Syria: 7 Red Cross workers captured by gunmen in Syria

BEIRUT (AP) - Gunmen abducted a team of seven workers from the International Committee of the Red Cross after stopping their convoy early Sunday in northern Syria, a spokesman said, in the latest high-profile kidnapping in the country's civil war.

Simon Schorno, a spokesman for the ICRC in Damascus, said the abduction took place near the town of Saraqeb in Idlib province around 11:30 a.m. local time (0830 GMT) as the team was returning to Damascus with armed guards. Six of the kidnapped are ICRC staff workers and one is a volunteer from the Syrian Red Crescent, he said.

Schorno declined to provide the nationalities of the six ICRC employees, and said it was not clear who was behind the attack.

Syria's state news agency, quoting an anonymous official, said the gunmen opened fire on the ICRC team's four vehicles before seizing the Red Cross workers. The news agency blamed "terrorists," a term the government uses to refer to those opposed to President Bashar Assad.

Schorno said the team of seven had been in the field since Oct. 10 to assess the medical situation in the area and to look at how to provide medical aid. He said the part of northern Syria where they were seized "by definition is a difficult area to go in."

Much of the countryside in Idlib province, as well as the rest of northern Syria, has fallen over the past year into the hands of rebels, many of them Islamic extremists, and kidnappings have become rife, particularly of aid workers and foreign journalists.

Press freedom advocate Reporters without Borders calls Syria "the most dangerous country in the world" for journalists, with 25 reporters killed and at least 33 imprisoned since the anti-Assad uprising began in March 2011.

The conflict also has taken a toll on the aid community. The ICRC said in August that 22 Syrian Red Crescent volunteers have been killed in the country since the conflict began. Some were deliberately targeted, while others killed in crossfire, the group said.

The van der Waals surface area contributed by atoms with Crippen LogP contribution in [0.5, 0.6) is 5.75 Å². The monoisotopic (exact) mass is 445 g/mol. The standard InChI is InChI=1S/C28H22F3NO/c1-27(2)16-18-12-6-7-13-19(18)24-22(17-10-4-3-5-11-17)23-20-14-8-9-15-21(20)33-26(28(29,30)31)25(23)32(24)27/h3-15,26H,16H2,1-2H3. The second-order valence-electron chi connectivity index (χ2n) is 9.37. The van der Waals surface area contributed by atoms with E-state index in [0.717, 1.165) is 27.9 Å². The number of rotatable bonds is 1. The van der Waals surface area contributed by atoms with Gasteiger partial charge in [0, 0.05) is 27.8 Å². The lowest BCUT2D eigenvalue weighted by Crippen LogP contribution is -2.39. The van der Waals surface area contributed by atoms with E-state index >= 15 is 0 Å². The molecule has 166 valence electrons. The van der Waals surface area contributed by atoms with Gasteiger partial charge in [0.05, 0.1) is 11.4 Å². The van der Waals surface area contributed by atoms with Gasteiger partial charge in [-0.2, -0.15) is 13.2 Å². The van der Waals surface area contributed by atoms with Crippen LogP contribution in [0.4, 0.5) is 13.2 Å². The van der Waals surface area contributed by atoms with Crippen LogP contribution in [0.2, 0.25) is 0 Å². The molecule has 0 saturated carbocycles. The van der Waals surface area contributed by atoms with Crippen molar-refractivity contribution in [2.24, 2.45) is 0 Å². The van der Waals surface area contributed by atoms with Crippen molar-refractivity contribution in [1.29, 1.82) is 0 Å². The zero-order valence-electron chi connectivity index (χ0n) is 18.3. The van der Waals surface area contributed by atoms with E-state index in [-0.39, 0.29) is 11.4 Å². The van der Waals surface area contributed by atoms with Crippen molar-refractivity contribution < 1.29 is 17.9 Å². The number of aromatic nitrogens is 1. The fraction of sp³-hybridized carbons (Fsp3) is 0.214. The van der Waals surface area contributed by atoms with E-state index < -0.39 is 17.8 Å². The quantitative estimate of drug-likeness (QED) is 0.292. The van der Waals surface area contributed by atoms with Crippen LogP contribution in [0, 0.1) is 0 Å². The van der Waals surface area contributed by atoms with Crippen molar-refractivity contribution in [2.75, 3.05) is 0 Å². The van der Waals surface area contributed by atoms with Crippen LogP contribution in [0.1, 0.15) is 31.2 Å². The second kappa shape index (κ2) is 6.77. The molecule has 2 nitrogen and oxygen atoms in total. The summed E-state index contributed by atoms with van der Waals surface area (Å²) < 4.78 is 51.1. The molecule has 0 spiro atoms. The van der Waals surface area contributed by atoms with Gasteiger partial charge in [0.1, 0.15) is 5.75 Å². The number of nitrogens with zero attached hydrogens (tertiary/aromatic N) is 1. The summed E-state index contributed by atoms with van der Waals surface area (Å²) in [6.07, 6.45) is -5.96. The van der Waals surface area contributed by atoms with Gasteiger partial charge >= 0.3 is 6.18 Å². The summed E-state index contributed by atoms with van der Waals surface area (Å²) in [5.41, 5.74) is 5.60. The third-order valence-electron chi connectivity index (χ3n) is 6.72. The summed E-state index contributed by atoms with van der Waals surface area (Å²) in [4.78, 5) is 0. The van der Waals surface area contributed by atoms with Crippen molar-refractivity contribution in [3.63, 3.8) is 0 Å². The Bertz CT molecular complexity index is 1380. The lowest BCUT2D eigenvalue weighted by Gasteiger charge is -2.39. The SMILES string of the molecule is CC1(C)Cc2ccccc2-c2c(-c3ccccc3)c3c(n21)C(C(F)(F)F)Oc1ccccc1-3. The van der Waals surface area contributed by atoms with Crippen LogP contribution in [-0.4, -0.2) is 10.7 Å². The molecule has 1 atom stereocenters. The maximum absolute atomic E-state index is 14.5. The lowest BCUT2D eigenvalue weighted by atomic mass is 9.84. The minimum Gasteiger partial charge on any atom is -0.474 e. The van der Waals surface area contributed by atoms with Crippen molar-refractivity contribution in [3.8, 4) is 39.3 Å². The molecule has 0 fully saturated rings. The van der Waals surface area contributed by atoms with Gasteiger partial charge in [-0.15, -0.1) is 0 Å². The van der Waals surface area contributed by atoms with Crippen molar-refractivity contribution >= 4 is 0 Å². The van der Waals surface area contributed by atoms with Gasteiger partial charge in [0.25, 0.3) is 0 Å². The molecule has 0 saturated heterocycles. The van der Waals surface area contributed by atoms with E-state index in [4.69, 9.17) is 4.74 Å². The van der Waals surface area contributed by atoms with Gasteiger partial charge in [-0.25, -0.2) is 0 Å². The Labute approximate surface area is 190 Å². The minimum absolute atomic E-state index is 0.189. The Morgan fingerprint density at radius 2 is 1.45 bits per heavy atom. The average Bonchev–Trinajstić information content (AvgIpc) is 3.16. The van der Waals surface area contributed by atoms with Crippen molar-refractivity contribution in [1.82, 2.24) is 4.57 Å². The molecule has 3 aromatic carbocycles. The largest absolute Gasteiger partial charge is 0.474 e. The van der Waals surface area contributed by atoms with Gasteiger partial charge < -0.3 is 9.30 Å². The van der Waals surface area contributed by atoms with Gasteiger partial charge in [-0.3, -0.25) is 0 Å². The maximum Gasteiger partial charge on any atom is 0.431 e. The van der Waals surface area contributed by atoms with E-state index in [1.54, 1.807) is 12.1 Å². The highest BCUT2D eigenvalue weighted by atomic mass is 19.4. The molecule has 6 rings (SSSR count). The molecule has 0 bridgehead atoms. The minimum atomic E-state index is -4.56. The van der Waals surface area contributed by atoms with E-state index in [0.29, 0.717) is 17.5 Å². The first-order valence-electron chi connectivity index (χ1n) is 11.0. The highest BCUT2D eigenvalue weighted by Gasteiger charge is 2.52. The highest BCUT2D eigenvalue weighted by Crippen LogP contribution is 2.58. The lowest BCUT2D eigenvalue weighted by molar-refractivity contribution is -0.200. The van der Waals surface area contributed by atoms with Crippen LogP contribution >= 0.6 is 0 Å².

Syria's bloody conflict has killed more than 100,000 people, forced more than 2 million Syrians to flee the country and caused untold suffering -- psychological, emotional and physical -- across the nation.

Outside Damascus, hundreds of civilians, some carried on stretchers, fled the besieged rebel-held suburb of Moadamiyeh on Saturday and Sunday following a temporary cease-fire in the area, activists and officials said.

It was not immediately clear who brokered the halt in fighting between rebels and government forces, but the temporary truce marked a rare case of coordination between the opposing sides in Syria's civil war.

"It's (been) an area of military operations for months, so to see this halt of fire, and to see this exodus of people, means there's a high level cooperation -- not regular cooperation," said Rami Abdul-Rahman, the director of the British-based Syrian Observatory for Human Rights.

Neither Syrian officials nor activists close to rebels would discuss the coordination.

Syria's state news agency SANA said Saturday that 2,000 women and children left the suburb for temporary housing in the nearby suburb of Qudsaya.

An official with the Syrian Red Crescent, who spoke on condition of anonymity because he was not authorized to brief the media, said another 1,000 people were evacuated Sunday. Those figures could not be independently verified.

For the thousands of people trapped in Moadamiyeh, the humanitarian situation has been deteriorating for months. In a bid to squeeze rebels there, Syrian forces blocked food and supplies from entering the district on the western edge of Damascus.